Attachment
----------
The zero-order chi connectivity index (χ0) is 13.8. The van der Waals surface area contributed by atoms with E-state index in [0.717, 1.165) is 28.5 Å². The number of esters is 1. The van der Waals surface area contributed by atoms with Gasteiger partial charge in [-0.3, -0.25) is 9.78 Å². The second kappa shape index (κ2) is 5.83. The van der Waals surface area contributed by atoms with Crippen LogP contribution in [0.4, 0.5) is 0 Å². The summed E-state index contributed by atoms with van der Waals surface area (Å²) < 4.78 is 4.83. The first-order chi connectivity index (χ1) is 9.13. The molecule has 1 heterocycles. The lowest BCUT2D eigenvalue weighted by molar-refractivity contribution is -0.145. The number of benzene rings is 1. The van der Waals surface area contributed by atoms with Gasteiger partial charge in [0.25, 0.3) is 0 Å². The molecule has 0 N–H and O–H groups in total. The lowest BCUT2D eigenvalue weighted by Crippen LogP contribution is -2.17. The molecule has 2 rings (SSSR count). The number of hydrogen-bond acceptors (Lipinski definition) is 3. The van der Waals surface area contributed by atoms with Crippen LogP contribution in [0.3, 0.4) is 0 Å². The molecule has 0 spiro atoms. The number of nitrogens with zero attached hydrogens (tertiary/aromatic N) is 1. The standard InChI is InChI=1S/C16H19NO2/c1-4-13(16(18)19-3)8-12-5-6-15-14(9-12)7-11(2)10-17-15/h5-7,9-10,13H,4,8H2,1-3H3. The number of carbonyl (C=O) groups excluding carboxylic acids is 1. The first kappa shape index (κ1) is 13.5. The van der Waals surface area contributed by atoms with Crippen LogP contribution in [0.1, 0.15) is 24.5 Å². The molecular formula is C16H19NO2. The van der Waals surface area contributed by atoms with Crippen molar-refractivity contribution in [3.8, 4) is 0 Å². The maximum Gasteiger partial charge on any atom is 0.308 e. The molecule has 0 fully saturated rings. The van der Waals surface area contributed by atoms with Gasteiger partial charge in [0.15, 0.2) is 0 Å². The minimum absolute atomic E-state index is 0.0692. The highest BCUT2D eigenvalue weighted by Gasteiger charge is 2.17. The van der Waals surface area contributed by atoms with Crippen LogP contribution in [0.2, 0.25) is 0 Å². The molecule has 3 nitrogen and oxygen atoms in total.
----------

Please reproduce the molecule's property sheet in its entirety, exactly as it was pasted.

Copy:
The zero-order chi connectivity index (χ0) is 13.8. The van der Waals surface area contributed by atoms with E-state index in [0.717, 1.165) is 28.5 Å². The number of esters is 1. The van der Waals surface area contributed by atoms with Gasteiger partial charge in [-0.3, -0.25) is 9.78 Å². The second kappa shape index (κ2) is 5.83. The van der Waals surface area contributed by atoms with Crippen LogP contribution in [0.4, 0.5) is 0 Å². The summed E-state index contributed by atoms with van der Waals surface area (Å²) < 4.78 is 4.83. The first-order chi connectivity index (χ1) is 9.13. The molecule has 1 heterocycles. The lowest BCUT2D eigenvalue weighted by molar-refractivity contribution is -0.145. The number of benzene rings is 1. The van der Waals surface area contributed by atoms with Gasteiger partial charge in [0.25, 0.3) is 0 Å². The molecule has 0 N–H and O–H groups in total. The lowest BCUT2D eigenvalue weighted by Crippen LogP contribution is -2.17. The molecule has 2 rings (SSSR count). The number of hydrogen-bond acceptors (Lipinski definition) is 3. The van der Waals surface area contributed by atoms with Crippen LogP contribution in [0.3, 0.4) is 0 Å². The molecule has 0 spiro atoms. The number of nitrogens with zero attached hydrogens (tertiary/aromatic N) is 1. The standard InChI is InChI=1S/C16H19NO2/c1-4-13(16(18)19-3)8-12-5-6-15-14(9-12)7-11(2)10-17-15/h5-7,9-10,13H,4,8H2,1-3H3. The number of carbonyl (C=O) groups excluding carboxylic acids is 1. The first kappa shape index (κ1) is 13.5. The van der Waals surface area contributed by atoms with Crippen LogP contribution in [0.1, 0.15) is 24.5 Å². The molecular formula is C16H19NO2. The van der Waals surface area contributed by atoms with Crippen molar-refractivity contribution in [3.8, 4) is 0 Å². The maximum Gasteiger partial charge on any atom is 0.308 e. The molecule has 0 fully saturated rings. The van der Waals surface area contributed by atoms with Gasteiger partial charge in [0.15, 0.2) is 0 Å². The minimum absolute atomic E-state index is 0.0692. The highest BCUT2D eigenvalue weighted by Gasteiger charge is 2.17. The van der Waals surface area contributed by atoms with Crippen LogP contribution in [0.2, 0.25) is 0 Å². The molecule has 3 nitrogen and oxygen atoms in total.